Odette's attitude toward Swann, then and now ("now" being page 332):
In those days, to everything he said, she would answer admiringly: "You — you will never be like anyone else"; she would look at his long face, his slightly bald head, about which the people who knew of Swann's successes with women would think: "He's not conventionally handsome, granted, but he is smart: that quiff of hair, that monocle, that smile!" and, perhaps with more curiosity to know what he was than desire to become his mistress, she would say: "If only I could know what is in that head!"From Swann's Way, translated by Lydia Davis (New York: Viking, 2002), 332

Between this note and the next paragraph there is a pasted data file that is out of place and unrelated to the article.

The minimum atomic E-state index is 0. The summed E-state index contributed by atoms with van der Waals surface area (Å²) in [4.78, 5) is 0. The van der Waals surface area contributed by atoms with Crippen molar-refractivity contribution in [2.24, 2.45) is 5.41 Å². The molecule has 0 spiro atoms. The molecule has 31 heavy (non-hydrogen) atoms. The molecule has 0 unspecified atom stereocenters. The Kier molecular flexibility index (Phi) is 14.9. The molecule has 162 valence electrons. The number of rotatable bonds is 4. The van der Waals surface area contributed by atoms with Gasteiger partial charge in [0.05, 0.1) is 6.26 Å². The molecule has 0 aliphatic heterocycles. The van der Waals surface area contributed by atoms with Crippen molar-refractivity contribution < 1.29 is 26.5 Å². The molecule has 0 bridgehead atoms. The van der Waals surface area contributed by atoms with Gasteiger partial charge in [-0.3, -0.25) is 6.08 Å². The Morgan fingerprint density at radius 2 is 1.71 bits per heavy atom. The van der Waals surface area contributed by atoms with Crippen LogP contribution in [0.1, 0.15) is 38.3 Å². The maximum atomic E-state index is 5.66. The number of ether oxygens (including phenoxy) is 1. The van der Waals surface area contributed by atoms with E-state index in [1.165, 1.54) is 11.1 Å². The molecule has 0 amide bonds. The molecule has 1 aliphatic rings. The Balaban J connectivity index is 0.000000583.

Now, to all of Swann's remarks she would reply in a tone that was at times irritated, at times indulgent: "Oh, you really never will be like anyone else!" She would look at that head, which was only a little more aged by worry (but about which now everyone thought, with that same aptitude which enables you to discover the intentions of a symphonic piece when you have read the program, and the resemblances of a child when you know its parents: "He's not positively ugly, granted, but he is absurd; that monocle, that quiff of hair, that smile!" creating in their suggestible imaginations the immaterial demarcation that separates by several months' distance the head of an adored lover from that of a cuckold), she would say: "Oh, if only I could change what's in that head, if only I could make it reasonable."
I didn't expect Swann's Way to be so funny. (Does anyone else see a resemblance to Jane Austen?)
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